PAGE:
News Releases

News Releases

DHEC Offers Tags, Fliers for Parents and Caregivers to Help Prevent Hot Car Deaths of Children

June 26, 2023

COLUMBIA, S.C. – As another South Carolina summer begins, the South Carolina Department of Health and Environmental Control (DHEC) reminds parents and caregivers of lifesaving steps they can build into their daily routines to help prevent pediatric vehicular heatstroke, commonly referred to as “hot car deaths.” 

Heatstroke can occur throughout the year as temperatures inside a vehicle can reach life threatening levels even on mild or cloudy days. Children are particularly vulnerable to hot car deaths as their bodies’ ability to maintain internal body temperatures is not as efficient as adults, and their body temperature increases at a rate of 3 or 5 times faster than adults. 

"A common misconception is parents don’t realize how quickly the temperature will rise in a parked vehicle,” said Kevin Poore, program coordinator with DHEC’s Division of Injury and Substance Abuse Prevention and Director of Safe Kids South Carolina. “A car can heat up nearly 20 degrees in 10 minutes, and cracking a window doesn’t help.”

South Carolina has had 22 hot car deaths since 1998. In 2022, there were 33 deaths across the nation affecting children from Idaho to New Jersey and throughout the south from California to Florida. These deaths are 100% preventable, and according to the National Safety Council, each death was linked to one of three primary circumstances: parents or caregivers forget a child in a vehicle, a child gains access to the unlocked vehicle or someone knowingly had a child harnessed or locked in the vehicle.

“No child – or pet for that matter – should ever die or be harmed from being in a hot car," said Dr. Edward Simmer, DHEC Director. "By taking some simple steps, parents and caregivers can ensure this never happens.”


Look Before You Lock tag

DHEC is supporting a Prevent Vehicular Heatstroke educational campaign by distributing “Look Before You Lock” materials to Safe Kids Coalitions around the state, while supplies last. This includes wrist tags designed to remind a drive to check for a child in the backseat before exiting the car.

To help parents and caregivers remember to never leave a child in a car, DHEC is supporting a Prevent Vehicular Heatstroke educational campaign and is distributing “Look Before You Lock” materials to Safe Kids Coalitions around the state, while supplies last.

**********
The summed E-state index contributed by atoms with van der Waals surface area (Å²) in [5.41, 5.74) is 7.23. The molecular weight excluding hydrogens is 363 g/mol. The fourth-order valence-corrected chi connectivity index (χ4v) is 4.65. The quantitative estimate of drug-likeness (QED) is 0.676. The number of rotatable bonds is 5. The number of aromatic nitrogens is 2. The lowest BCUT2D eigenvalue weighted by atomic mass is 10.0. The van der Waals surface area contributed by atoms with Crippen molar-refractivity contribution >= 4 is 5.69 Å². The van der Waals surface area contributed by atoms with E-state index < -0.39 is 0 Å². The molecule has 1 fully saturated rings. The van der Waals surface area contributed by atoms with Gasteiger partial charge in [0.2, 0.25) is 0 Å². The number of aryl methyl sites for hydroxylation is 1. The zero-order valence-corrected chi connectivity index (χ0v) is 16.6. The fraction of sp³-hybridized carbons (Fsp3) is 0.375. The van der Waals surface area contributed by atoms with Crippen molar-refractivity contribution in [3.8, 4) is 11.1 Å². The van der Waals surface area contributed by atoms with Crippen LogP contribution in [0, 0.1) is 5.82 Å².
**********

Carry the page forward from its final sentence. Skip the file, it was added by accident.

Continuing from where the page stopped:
The tags are designed to be worn on the wrist while driving and only after the child is safely removed from the car does the bracelet get attached back to the harness. The intention is that if a caregiver walks away from the vehicle with this tag still on their wrist, the tag’s presence will alert the caregiver to the fact that their child is still in the vehicle.

The Look Before You Lock educational materials are available for anyone to download and print at Look Before You Look keychains are available for free, while supplies last, by emailing

“Heatstroke can happen anytime, anywhere. We don’t want to see this happen to any family,” Poore said. “That’s why DHEC is asking everyone to help protect kids from this very preventable tragedy by never leaving a child alone in a car, not even for a minute.” 

Another tip for parents and caregivers to prevent hot car deaths is to remember to ACT:

  • A: Avoid heatstroke-related injury and death by never leaving a child alone in a car. Make sure to keep your car locked when you’re not inside of it, so kids don’t get into it on their own.
  • C: Create reminders. Keep a stuffed animal or other memento in your child’s car seat when it’s empty and move it to the front seat as a visual reminder when your child is in the back seat. Or place and secure your phone, briefcase, or purse in the back seat when traveling with your child.
  • T: Take action. If you see a child alone in a car, call 911. Emergency personnel want you to call. They are trained to respond to these situations. One call could save a life.

For more information on preventing child heatstroke deaths, visit or

While DHEC’s Look Before You Lock campaign focuses on protecting children, the agency reminds pet owners of the dangers of leaving pets in cars as well. The Humane Society of the United States provides a list of steps someone can take if they see a pet left inside a parked vehicle, which can lead to the animal’s heat-related death.  



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